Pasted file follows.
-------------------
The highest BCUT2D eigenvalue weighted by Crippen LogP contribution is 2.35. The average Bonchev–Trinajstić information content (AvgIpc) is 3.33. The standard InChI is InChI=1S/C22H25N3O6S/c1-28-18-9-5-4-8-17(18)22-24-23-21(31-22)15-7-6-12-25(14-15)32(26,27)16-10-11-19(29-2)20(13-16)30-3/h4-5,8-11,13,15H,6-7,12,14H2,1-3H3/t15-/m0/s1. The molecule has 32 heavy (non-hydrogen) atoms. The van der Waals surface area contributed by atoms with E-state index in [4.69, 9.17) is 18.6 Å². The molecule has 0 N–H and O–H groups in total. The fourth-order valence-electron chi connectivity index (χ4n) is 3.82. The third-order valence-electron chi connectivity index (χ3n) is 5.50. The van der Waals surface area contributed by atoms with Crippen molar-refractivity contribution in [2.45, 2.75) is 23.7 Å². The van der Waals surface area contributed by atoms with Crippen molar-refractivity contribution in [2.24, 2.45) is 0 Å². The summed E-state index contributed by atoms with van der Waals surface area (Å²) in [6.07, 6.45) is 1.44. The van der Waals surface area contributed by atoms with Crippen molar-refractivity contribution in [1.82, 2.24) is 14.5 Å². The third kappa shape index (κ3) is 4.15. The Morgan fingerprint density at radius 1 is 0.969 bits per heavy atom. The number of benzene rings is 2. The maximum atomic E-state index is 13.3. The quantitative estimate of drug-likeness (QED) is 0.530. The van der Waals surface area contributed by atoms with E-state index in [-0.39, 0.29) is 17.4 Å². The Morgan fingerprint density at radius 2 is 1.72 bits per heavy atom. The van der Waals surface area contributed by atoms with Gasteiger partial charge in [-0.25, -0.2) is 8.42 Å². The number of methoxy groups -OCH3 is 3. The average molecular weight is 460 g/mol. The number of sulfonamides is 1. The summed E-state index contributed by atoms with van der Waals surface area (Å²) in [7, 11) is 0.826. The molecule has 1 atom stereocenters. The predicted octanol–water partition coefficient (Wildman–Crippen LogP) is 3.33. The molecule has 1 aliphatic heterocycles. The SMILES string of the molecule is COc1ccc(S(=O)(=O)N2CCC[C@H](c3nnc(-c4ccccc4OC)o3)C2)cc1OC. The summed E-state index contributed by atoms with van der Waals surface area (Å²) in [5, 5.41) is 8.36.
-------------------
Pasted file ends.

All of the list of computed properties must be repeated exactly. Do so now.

The highest BCUT2D eigenvalue weighted by Crippen LogP contribution is 2.35. The average Bonchev–Trinajstić information content (AvgIpc) is 3.33. The standard InChI is InChI=1S/C22H25N3O6S/c1-28-18-9-5-4-8-17(18)22-24-23-21(31-22)15-7-6-12-25(14-15)32(26,27)16-10-11-19(29-2)20(13-16)30-3/h4-5,8-11,13,15H,6-7,12,14H2,1-3H3/t15-/m0/s1. The molecule has 32 heavy (non-hydrogen) atoms. The van der Waals surface area contributed by atoms with E-state index in [4.69, 9.17) is 18.6 Å². The molecule has 0 N–H and O–H groups in total. The fourth-order valence-electron chi connectivity index (χ4n) is 3.82. The third-order valence-electron chi connectivity index (χ3n) is 5.50. The van der Waals surface area contributed by atoms with Crippen molar-refractivity contribution in [2.45, 2.75) is 23.7 Å². The van der Waals surface area contributed by atoms with Crippen molar-refractivity contribution in [2.24, 2.45) is 0 Å². The summed E-state index contributed by atoms with van der Waals surface area (Å²) in [6.07, 6.45) is 1.44. The van der Waals surface area contributed by atoms with Crippen molar-refractivity contribution in [1.82, 2.24) is 14.5 Å². The third kappa shape index (κ3) is 4.15. The Morgan fingerprint density at radius 1 is 0.969 bits per heavy atom. The number of benzene rings is 2. The maximum atomic E-state index is 13.3. The quantitative estimate of drug-likeness (QED) is 0.530. The van der Waals surface area contributed by atoms with E-state index in [-0.39, 0.29) is 17.4 Å². The Morgan fingerprint density at radius 2 is 1.72 bits per heavy atom. The van der Waals surface area contributed by atoms with Gasteiger partial charge in [-0.25, -0.2) is 8.42 Å². The number of methoxy groups -OCH3 is 3. The average molecular weight is 460 g/mol. The number of sulfonamides is 1. The summed E-state index contributed by atoms with van der Waals surface area (Å²) in [7, 11) is 0.826. The molecule has 1 atom stereocenters. The predicted octanol–water partition coefficient (Wildman–Crippen LogP) is 3.33. The molecule has 1 aliphatic heterocycles. The SMILES string of the molecule is COc1ccc(S(=O)(=O)N2CCC[C@H](c3nnc(-c4ccccc4OC)o3)C2)cc1OC. The summed E-state index contributed by atoms with van der Waals surface area (Å²) in [5, 5.41) is 8.36.